After this fish I had no other bites from the area so early afternoon I decided to move to another swim. This offered me more open water to explore but also another margin sheltered from the easterly wind. I fished as I had in the other swim, casting every 45 minutes in the hope of finding a lethargic carp. I changed the 10mm boilie every third cast but apart from catching one crucian hybrid of about 1lb 8oz I had no other bites. It was a difficult session weather-wise to be honest and without making excuses I came away feeling as if I hadn’t fished very well. We all have our off days, I definitely had one today, and with the weather looking like it is going to get even colder in the coming week I probably wont be back to the venue until the temperature starts to rise. I am very much looking forward to it though. I wonder if Sian Lloyd could order me some mild weather?


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I update every saturday morning.

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Grayling fishing? More like chub fishing (Entry 31)

This week saw me heading out to do a spot of grayling fishing on the River Dane. I was looking forward to walking along a stretch with a rod, net and essentials and pitting my wits against the grayling that thrive in its waters. Well that was the plan anyway, what actually happened was something all together different.

It turned out to be a cold morning, very cold in fact, the frost was thick on the ground and it took longer than expected to load the car as my locks had frozen solid! With a bit of persuasion they eventually opened and I was on my way to the river. I arrived at roughly nine o’clock and making my way the the top of the stretch wondered how the river would look. I wanted it to have a tinge of colour and be at normal winter level. Which is exactly what I got. I went about setting up my rig quickly and fed two or three white maggots every few minutes whilst I did so. After an hours 40 minutes fishing I hadn’t had anything of any size, just a few tiny grayling not even an ounce. It looks as if the future population will be a healthy one as a small fish today, if cared for, could be a specimen of tomorrow. I had one last trot through before I wandered off to find another swim that hopefully held some bigger specimens.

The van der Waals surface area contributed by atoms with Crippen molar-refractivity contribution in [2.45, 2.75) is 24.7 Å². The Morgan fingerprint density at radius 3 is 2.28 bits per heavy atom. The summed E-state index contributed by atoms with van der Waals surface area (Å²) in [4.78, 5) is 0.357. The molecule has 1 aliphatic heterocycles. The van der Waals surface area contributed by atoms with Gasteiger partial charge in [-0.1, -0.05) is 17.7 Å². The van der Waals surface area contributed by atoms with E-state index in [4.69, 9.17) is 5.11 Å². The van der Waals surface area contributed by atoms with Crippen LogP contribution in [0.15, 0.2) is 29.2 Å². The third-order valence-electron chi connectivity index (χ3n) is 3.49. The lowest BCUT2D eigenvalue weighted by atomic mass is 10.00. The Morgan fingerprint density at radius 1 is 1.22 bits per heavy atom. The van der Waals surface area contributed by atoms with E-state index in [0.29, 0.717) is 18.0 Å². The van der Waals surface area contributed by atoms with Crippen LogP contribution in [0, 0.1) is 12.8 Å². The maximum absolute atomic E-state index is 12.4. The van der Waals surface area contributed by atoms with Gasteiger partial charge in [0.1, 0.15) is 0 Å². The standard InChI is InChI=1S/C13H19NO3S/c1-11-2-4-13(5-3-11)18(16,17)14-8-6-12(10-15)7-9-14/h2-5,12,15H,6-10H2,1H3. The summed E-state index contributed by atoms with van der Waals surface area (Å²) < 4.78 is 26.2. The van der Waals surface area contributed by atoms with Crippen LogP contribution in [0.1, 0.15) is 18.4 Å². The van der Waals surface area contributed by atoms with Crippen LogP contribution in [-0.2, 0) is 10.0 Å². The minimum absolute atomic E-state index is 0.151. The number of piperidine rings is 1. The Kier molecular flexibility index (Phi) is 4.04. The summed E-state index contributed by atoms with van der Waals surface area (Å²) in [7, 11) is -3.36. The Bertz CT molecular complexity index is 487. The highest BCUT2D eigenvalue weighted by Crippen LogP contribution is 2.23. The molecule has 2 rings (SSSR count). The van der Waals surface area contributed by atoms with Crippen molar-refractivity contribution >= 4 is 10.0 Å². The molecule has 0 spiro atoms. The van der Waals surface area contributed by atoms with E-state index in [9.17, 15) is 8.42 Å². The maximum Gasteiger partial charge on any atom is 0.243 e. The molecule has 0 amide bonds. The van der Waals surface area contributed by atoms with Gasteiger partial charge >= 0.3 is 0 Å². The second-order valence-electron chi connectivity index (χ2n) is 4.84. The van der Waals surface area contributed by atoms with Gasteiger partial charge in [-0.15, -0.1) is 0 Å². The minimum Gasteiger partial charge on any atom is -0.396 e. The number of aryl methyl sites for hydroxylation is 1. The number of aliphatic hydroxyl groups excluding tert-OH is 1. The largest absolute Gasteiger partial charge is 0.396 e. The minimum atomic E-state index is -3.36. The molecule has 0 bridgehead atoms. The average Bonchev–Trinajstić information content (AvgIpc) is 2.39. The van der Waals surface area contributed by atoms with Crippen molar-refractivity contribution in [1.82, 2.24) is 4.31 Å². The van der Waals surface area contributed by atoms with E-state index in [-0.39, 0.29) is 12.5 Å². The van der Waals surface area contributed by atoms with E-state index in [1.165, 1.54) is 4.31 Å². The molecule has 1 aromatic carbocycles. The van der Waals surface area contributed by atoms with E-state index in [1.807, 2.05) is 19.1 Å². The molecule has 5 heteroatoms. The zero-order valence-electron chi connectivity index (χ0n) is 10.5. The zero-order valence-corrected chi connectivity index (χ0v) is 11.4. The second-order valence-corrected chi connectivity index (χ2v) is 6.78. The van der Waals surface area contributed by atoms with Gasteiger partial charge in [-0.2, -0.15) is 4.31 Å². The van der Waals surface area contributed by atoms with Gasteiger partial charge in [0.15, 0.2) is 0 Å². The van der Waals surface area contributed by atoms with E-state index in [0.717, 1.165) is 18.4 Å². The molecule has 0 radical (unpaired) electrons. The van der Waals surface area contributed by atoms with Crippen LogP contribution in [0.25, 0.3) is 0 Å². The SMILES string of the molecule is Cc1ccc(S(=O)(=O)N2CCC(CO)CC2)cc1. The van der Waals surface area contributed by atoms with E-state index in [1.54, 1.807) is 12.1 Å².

The mouth watering second swimThe next swim I settled into seemed a good bet for a grayling or two. Just above the swim was some shallow fast water and I had dropped into the pool at the foot of it. The water towards the far bank still had a lot of pace on it, but nearer to myFirst fish from the second swim bank it was steadier. I deepened the rig until it dragged under then took a small shot off. This is something I do if I want the bait being dragged hard across the bottom and it certainly stops the float dragging under nine times out of ten. First cast produced a unmistakable slow bite that was met with a writhing fight. The first proper grayling of the session at around 12oz. I fed a few more maggots and returned the fish upstream so as to hopefully not disturb the shoal if there was one there. Second trot through produced a similar bite and another grayling was making its bid for freedom.